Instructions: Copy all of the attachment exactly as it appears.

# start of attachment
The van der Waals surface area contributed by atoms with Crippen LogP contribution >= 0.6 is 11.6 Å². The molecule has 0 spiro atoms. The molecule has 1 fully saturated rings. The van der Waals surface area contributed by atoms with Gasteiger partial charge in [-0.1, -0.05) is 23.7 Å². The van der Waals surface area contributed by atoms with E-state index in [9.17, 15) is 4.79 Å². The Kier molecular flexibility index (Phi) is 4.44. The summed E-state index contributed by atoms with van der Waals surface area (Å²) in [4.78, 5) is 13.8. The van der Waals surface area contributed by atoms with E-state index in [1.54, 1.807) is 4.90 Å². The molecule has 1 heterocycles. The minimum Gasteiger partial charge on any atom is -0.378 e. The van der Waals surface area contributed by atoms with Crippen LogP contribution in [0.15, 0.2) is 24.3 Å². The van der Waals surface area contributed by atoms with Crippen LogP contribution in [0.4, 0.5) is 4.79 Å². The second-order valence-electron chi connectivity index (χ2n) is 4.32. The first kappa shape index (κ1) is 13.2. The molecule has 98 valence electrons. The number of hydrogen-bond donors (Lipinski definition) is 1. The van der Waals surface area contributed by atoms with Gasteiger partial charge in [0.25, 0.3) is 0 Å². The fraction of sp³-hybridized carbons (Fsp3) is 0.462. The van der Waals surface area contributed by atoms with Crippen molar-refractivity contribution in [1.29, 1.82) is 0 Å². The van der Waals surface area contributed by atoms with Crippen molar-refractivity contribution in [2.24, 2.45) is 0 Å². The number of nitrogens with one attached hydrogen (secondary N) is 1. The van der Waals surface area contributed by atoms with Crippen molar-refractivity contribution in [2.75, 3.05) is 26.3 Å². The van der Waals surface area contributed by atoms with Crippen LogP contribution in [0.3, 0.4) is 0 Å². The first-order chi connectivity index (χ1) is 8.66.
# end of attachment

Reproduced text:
The van der Waals surface area contributed by atoms with Crippen LogP contribution >= 0.6 is 11.6 Å². The molecule has 0 spiro atoms. The molecule has 1 fully saturated rings. The van der Waals surface area contributed by atoms with Gasteiger partial charge in [-0.1, -0.05) is 23.7 Å². The van der Waals surface area contributed by atoms with E-state index in [9.17, 15) is 4.79 Å². The Kier molecular flexibility index (Phi) is 4.44. The summed E-state index contributed by atoms with van der Waals surface area (Å²) in [4.78, 5) is 13.8. The van der Waals surface area contributed by atoms with E-state index in [1.54, 1.807) is 4.90 Å². The molecule has 1 heterocycles. The minimum Gasteiger partial charge on any atom is -0.378 e. The van der Waals surface area contributed by atoms with Crippen LogP contribution in [0.15, 0.2) is 24.3 Å². The van der Waals surface area contributed by atoms with Crippen LogP contribution in [0.4, 0.5) is 4.79 Å². The second-order valence-electron chi connectivity index (χ2n) is 4.32. The first kappa shape index (κ1) is 13.2. The molecule has 98 valence electrons. The number of hydrogen-bond donors (Lipinski definition) is 1. The van der Waals surface area contributed by atoms with Gasteiger partial charge in [0.25, 0.3) is 0 Å². The fraction of sp³-hybridized carbons (Fsp3) is 0.462. The van der Waals surface area contributed by atoms with Crippen molar-refractivity contribution in [1.29, 1.82) is 0 Å². The van der Waals surface area contributed by atoms with Crippen molar-refractivity contribution in [2.24, 2.45) is 0 Å². The number of nitrogens with one attached hydrogen (secondary N) is 1. The van der Waals surface area contributed by atoms with Crippen molar-refractivity contribution in [2.75, 3.05) is 26.3 Å². The van der Waals surface area contributed by atoms with Crippen LogP contribution in [0.3, 0.4) is 0 Å². The first-order chi connectivity index (χ1) is 8.66.